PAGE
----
3. The main problem with NASA, is, that like MOST government agencies, they have lost sight on their “mission”. When NASA came along in the late 50’s, it was populated by scientist types that wanted to explore. 50+ years later, it is another bloated government agency that is more concerned about image, and decor than actually DOING SOMETHING. It started to lose its way, about the end of the Apollo program. Look at how long it took to get the shuttle flying, and, when it did fly, the ORIGINAL idea of launching it on the back of an “airplane” type idea was scrapped to the external tank/solid boosters. Then when they went all enviro-friendly to the foam insulation, it caused the problems that ultimately doomed Columbia.

      1. Very early Shuttle concepts used a large piloted winged booster to get the Orbiter most of the way into space. Not entirely unlike what Virgin is doing with their vehicle, but on a much larger scale. Eventually this was replaced with the solid rocket boosters and external tank of the final design due to concerns with cost/complexity.

        As for the foam, in the late 1990’s, the EPA pressed NASA to use a more environmentally friendly foam for the external tank as the original formula used freon. The new foam didn’t stick to the tank as well as the original formula, and pieces falling off damaged the Shuttle’s heat shield. In the case of Columbia, the damage was bad enough that the Shuttle was destroyed.

        1. [citation needed]
          The foam had problems staying on right from the start, Columia just got “lucky” that it hit a leading edge instead of anything cricical. There was a bazzlion adherance tests done with the foam, but somehow it never occured to anybody that a metal tank shrinks when it comes into contact with supercooled LOX and LH. They kept being baffled why the foam keeps comming off, when it was perfect when it left the factory or even the VAB. Only when there was an aborted launch, which involved filling and later draining the tank, did someone have the idea to X-ray it. Guess what they found in the foam? Cracks. Big ones. They weren’t there before the tank was filled. Only then did they put 2 and 2 together and sought a more compliant foam, that would not crack so badly.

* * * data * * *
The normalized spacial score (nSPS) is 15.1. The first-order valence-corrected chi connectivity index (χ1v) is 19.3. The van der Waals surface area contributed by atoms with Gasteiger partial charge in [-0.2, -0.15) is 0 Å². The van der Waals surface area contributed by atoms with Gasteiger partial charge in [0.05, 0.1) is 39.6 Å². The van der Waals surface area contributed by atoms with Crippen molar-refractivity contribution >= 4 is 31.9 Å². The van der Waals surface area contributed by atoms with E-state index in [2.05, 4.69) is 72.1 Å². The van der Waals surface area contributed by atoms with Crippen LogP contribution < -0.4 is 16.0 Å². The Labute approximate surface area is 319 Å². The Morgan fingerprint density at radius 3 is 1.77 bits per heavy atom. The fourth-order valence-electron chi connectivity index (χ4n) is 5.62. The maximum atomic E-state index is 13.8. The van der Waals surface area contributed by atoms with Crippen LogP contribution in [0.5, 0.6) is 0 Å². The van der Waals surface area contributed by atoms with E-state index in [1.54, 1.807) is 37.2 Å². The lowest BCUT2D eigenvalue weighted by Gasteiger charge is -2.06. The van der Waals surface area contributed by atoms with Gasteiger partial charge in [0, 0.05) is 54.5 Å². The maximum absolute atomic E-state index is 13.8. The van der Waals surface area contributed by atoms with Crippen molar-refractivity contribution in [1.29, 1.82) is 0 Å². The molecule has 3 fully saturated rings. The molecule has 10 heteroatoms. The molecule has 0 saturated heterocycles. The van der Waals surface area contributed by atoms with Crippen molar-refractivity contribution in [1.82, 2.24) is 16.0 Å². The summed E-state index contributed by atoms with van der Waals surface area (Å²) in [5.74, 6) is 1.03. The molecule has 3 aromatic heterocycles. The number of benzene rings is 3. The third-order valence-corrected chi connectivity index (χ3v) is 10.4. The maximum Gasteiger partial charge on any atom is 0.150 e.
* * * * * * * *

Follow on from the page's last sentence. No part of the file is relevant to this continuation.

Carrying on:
The main problem was, that despite having a concernable incident with the heatshield getting damaged (you can only guess by what…) on a less critical section right on it’s first test flight to orbit, nobody important at NASA saw the need to at the very least implement a procedure to check the heatshield before attempting reentry on later mission. This came only after the NASA acronym got a new meaning – Need Another Seven Astronauts. Not before then.

          1. Well off course having a heat shield damaged by foam didn’t make them add any new safety procedures. It worked once with a damaged heat shield, that means damaged heat shields have flight heritage and aren’t a risk.

  4. Why is it that 50 years ago we needed a big giant rocket so we gave a bunch of money to places that make these sorts of things and a few years later we had a big giant rocket, yet today we spend enormous amounts of money with not a whole lot to show for it….

    1. 50 years ago, getting to the moon was a national priority (Cold War, etc.) and the Apollo program was treated as such. The old saying was ‘waste anything but time’, and they did exactly that. As a result, they got rockets that were good for one launch, hideously expensive to build and use, and were extraordinarily dangerous. The whole thing wasn’t sustainable, but that was OK, as it was never designed to be in the first place.